At first I was crestfallen. J had come, at last, to the home of American Danish cooking only to find American American cooking . The only roots I had uncovered were the potatoes. Since I was still hungry, although less so, I took some chicken, potatoes and peas…and rhubarb and red cabbage and went back to my table to eat this meager fare. It was only when I was nearly finished that it struck me: I hadn’t been defeated in my quest for Danish cooking. I hadn’t been defeated in my quest for my ethnic Danish roots. I had discovered a shocking truth: I had been eating Real Danish Cooking every Sunday I went to Grandma Agnes’. The Danes must eat that dinner with such regularity that it goes without saying that it is The Real Danish Dinner, suitible for the Real Danish Restaurant. A glow of peace and fulfillment filled me. I went back for seconds and savored every exotic, ethnic bite. Home at last, Home at last! Thank God Almighty, I am Home At Last!

I encountered Carl Nygard’s (OK, not official Rasmussens, but related by marriage) children by the strangest introduction. When I was about 5 years old, Norm was still deeply involved in black-and-white photography: his true calling, in my opinion. He left behind a wonderful gallery full of small but striking portraits.
One Christmas he took a picture of Louise and me standing with candles and a “Merry Christmas” message. This was our 1948 Christmas card, and it was sent to relatives all over the country, apparently. Thirty-some years later I had moved to Iowa and started a business which offered workshops for nurses. We sent out brochures about upcomning workshops (30,000 such brochures each quarter) and were accustomed to receiving piles of mail from people around Iowa, signing up for our courses.

One day the secretary who processed the mail gave me one of the envelopes: it was from a small town- Laurel lowa. She said, “Here, this one’s addressed to you personally; maybe you should open it.” I did so, thinking it was another workshop registration. To my shock, a picture fell out of the envelope and landed face up: there lay a picture I had not seen in 20 years: Louise and I wishing Merry Christmas from 1950 I felt like I was dreaming or flickering back and forth between Iowa 1980 and California 1950. It didn’t take me long to look for a note inside the envelope. There was a letter from Carl’s daughter in Laurel Iowa. She was a nurse and had read one our mailings. She decided there couldn’t be two Kortner Nygards on this small planet, so I must be Cousin Norman’s son. She unearthed that old Christmas card (kept all those years, like her California cousins still do). She extended an invitation to come visit. That led to dinner, a tour of the old neighborhood, and introductions to her brothers…and to Carl’s shoe shop. It was still standing, although I’d warrant that most of the neighborhood was unaware it existed, having long since closed up and musted over. She made a lasting impression on me with that letter. I am embarrassed to say that I have forgotten her name, but I remember her letter and that picture that came fluttering out across a third of a century.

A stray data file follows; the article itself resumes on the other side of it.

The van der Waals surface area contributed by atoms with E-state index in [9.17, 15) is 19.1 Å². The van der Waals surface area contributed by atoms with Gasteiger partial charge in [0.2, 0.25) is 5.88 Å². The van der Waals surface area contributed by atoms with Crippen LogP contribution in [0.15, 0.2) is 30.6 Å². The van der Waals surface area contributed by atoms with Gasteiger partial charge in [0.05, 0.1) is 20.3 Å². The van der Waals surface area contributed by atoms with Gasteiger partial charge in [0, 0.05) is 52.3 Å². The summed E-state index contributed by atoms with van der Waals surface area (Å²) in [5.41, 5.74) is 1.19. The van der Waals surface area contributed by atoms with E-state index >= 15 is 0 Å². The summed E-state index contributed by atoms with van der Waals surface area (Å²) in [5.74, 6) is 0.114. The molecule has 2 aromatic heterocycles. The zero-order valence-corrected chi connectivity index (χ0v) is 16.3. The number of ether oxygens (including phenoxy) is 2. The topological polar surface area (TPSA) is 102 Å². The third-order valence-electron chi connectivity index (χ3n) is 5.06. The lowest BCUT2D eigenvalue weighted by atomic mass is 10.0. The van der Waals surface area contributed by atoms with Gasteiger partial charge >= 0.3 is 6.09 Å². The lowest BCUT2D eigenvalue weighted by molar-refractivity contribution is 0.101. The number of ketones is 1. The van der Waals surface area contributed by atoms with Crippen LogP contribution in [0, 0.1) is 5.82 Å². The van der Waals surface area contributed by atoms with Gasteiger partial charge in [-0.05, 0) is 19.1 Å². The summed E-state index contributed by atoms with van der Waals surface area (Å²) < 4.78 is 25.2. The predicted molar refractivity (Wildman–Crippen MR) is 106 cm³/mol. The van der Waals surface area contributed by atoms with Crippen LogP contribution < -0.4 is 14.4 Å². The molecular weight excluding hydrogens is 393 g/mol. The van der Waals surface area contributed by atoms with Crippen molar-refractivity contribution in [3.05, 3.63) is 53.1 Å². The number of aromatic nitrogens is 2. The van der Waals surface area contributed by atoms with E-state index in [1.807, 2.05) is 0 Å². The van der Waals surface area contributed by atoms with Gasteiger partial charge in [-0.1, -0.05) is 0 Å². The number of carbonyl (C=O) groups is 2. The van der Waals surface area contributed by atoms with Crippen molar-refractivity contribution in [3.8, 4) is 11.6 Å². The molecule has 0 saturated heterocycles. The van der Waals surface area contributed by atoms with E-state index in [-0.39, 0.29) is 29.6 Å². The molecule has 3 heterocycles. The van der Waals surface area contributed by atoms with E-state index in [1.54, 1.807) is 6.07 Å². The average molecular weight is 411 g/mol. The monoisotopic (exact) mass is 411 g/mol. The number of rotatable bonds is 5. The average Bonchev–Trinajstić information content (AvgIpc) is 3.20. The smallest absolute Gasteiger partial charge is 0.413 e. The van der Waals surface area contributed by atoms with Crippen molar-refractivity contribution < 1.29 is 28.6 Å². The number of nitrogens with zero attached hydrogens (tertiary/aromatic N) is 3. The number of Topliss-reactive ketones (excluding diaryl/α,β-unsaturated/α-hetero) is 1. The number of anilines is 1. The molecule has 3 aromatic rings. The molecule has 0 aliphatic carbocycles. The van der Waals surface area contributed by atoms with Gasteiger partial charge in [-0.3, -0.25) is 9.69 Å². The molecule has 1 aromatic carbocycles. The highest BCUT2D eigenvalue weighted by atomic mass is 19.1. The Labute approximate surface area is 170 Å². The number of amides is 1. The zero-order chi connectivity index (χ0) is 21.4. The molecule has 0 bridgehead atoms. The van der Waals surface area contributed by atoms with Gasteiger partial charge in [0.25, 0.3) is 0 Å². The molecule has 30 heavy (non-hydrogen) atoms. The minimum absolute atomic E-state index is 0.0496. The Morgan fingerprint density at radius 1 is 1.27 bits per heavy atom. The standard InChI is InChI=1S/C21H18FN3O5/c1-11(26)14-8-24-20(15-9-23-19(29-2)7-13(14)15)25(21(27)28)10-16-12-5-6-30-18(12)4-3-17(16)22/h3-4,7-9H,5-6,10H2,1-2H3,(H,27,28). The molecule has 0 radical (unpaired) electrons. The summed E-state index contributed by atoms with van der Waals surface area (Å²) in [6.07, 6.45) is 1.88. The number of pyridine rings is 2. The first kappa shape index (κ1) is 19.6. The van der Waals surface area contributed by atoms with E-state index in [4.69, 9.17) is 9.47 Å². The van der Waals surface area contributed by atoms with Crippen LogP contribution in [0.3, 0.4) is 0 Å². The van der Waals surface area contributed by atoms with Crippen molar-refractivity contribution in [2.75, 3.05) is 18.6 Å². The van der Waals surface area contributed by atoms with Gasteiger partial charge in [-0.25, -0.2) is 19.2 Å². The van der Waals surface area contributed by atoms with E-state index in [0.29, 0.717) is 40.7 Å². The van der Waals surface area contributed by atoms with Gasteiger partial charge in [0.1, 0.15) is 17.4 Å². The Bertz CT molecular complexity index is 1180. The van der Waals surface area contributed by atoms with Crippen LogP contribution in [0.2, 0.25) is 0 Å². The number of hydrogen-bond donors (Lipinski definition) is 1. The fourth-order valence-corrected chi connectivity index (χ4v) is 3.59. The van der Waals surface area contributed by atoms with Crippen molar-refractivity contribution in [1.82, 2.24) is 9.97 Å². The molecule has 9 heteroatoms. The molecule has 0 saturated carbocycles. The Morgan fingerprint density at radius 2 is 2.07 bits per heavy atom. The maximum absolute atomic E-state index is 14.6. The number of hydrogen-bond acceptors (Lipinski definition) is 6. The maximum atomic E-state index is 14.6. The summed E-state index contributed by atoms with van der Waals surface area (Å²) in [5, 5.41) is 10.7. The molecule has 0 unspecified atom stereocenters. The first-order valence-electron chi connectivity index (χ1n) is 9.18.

In the late 19th century, being an obvious Danish immigrant was not a badge of honor. It was not unlike being an obvious Irishman. Norm told an odd bit of information about his paternal uncle, Carl Nygard. Norm recounted that his father, Chris, and Carl were preparing for landing at Ellis Island. Upon entering New York Harbor they changed out of their traveling clothes into something more American looking. I imagine they looked the part of”A Couple of Wild and Crazy Guys” no doubt.

Innaways, Carl and Chris came up on deck with their hand-baggage . Standing at the railing, wind blowing their hair, they watched the sights of gleaming office buildings shoulder-to-shoulder on the land. In those days they were the work of masons, not steel workers. Two brick masons, surveying the work of their predecessors. The mouth of a great nation, sliding by, seeming to ingest them. Manhattan must have been all at once exciting and intimidating to these two brothers.

All at once, Carl took his Danish clothes out of his baggage, tied them in a bundle and threw them into the water! Chris, recovered his voice after a moment of watching those perfectly wearable clothes sinking down into the dark water. He demanded, “Why did you do that?” Carl stood there, his great square face framing two sparkling blue eyes and a great strawberry of a Danish schnoz, and said, in a thick Danish accent, “I don’t vant to be tooken for a Dane; I’m an American!” And so he became. At his death, decades later, he left a modest legacy for his country: a simple cobbler shop in Des Moines, which I had the honor to see, and three American children, with whom I had the honor to dine.

What is there about animals that draws us? If I were thumbing through this collection of stories I would stop at this one, just because it had an animal in it. The same was true of Willamena Penelope Johns Nygard. Billie loved animals, as did Norm. They cared for a fair collection of cats and birds (some of them inside others) through the years. And toward the later years they were avid watchers of birds and ducks.

Bears were a favorite spectator sport when my family vacationed in Yosemite. We usually stayed in a “housekeeping tent” near the river, and in those days the bears had pretty free run of the valley, including the campgrounds. After dark, the bears would come out to play in the river, fight over territory, and graze the sumptuous garbage cans of Camp 16.